According to Catherine Bertini, executive director of the World Food Program, the Taliban took over the WFP warehouses in Kabul and Kandahar without a fight. She said soldiers seized about 7,000 tons of food -- more than half the already reduced and inadequate amount stored in the country, which faces large-scale famine this winter.
Even before the Sept. 11 attack in the United States and the U.S.- British military response in Afghanistan, the WFP estimated that 3.8 million Afghans were facing severe hunger this winter because of years of civil strife and a three-year drought. Now, the WFP estimates that more than 6 million Afghans will need food relief this winter and that 1.5 million face a severe food shortage. The job of feeding them also has become much more difficult, the WFP said.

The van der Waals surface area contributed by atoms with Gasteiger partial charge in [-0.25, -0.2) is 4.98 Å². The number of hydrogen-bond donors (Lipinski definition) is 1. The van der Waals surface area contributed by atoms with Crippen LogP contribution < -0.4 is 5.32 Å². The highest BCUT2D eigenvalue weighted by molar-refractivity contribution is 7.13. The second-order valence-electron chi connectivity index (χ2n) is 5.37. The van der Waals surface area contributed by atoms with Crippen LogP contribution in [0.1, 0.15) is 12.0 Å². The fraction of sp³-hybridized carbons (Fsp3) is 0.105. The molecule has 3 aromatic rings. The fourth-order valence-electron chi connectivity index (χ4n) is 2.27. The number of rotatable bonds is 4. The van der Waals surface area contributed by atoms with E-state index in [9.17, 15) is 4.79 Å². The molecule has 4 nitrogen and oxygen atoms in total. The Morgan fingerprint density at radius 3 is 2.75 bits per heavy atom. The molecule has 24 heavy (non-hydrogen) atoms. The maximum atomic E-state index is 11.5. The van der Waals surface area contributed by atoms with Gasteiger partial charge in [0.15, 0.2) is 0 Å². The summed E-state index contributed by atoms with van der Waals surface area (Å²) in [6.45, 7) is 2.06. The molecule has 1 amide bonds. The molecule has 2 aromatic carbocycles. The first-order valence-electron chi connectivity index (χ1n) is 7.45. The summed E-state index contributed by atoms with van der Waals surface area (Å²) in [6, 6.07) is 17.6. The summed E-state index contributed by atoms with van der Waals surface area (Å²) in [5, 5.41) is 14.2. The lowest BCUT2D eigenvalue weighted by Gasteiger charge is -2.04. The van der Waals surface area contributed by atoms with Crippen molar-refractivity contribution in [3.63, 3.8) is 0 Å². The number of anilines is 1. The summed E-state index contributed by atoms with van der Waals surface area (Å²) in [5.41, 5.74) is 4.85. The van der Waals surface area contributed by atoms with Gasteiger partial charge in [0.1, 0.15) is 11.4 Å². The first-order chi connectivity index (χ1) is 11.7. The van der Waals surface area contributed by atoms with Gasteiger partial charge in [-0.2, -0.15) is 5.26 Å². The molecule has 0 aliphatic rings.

[Andrew Natsios] said that under an agreement between the United States and the WFP, the 65,000 tons of wheat now being shipped to the region will be heading for Iran and central Asian nations of Turkmenistan and Tajikistan rather than to Pakistan. He said the food could be shipped more directly that way into some of the Afghan areas most affected by the drought. He also said the routes into Afghanistan from nations other than Pakistan are more stable and less controlled by the Taliban.
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